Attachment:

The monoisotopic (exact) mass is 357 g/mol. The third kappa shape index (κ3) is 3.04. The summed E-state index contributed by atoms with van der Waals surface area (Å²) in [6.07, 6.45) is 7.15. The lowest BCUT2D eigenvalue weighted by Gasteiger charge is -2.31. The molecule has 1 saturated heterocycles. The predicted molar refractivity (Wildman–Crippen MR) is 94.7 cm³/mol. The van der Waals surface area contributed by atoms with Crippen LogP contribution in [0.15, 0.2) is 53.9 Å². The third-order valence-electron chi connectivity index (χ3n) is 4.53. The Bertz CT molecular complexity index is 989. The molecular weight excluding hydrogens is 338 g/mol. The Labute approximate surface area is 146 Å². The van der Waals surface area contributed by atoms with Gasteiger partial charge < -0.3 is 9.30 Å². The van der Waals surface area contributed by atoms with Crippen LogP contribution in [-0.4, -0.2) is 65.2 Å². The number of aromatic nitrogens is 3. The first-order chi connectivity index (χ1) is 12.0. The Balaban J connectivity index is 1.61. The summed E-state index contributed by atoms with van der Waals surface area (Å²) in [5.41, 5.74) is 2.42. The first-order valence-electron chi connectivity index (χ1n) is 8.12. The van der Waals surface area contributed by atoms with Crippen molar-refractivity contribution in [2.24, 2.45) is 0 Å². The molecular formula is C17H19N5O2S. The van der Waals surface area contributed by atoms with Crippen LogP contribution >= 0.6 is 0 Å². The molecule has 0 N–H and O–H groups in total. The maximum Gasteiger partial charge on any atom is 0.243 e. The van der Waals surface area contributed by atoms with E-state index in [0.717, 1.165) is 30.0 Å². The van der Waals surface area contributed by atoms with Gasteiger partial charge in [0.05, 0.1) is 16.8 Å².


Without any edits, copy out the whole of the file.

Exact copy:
The monoisotopic (exact) mass is 357 g/mol. The third kappa shape index (κ3) is 3.04. The summed E-state index contributed by atoms with van der Waals surface area (Å²) in [6.07, 6.45) is 7.15. The lowest BCUT2D eigenvalue weighted by Gasteiger charge is -2.31. The molecule has 1 saturated heterocycles. The predicted molar refractivity (Wildman–Crippen MR) is 94.7 cm³/mol. The van der Waals surface area contributed by atoms with Crippen LogP contribution in [0.15, 0.2) is 53.9 Å². The third-order valence-electron chi connectivity index (χ3n) is 4.53. The Bertz CT molecular complexity index is 989. The molecular weight excluding hydrogens is 338 g/mol. The Labute approximate surface area is 146 Å². The van der Waals surface area contributed by atoms with Gasteiger partial charge < -0.3 is 9.30 Å². The van der Waals surface area contributed by atoms with Crippen LogP contribution in [-0.4, -0.2) is 65.2 Å². The number of aromatic nitrogens is 3. The first-order chi connectivity index (χ1) is 12.0. The Balaban J connectivity index is 1.61. The summed E-state index contributed by atoms with van der Waals surface area (Å²) in [5.41, 5.74) is 2.42. The first-order valence-electron chi connectivity index (χ1n) is 8.12. The van der Waals surface area contributed by atoms with Crippen molar-refractivity contribution in [2.24, 2.45) is 0 Å². The molecular formula is C17H19N5O2S. The van der Waals surface area contributed by atoms with Crippen LogP contribution >= 0.6 is 0 Å². The molecule has 0 N–H and O–H groups in total. The maximum Gasteiger partial charge on any atom is 0.243 e. The van der Waals surface area contributed by atoms with E-state index in [0.717, 1.165) is 30.0 Å². The van der Waals surface area contributed by atoms with Gasteiger partial charge in [0.05, 0.1) is 16.8 Å².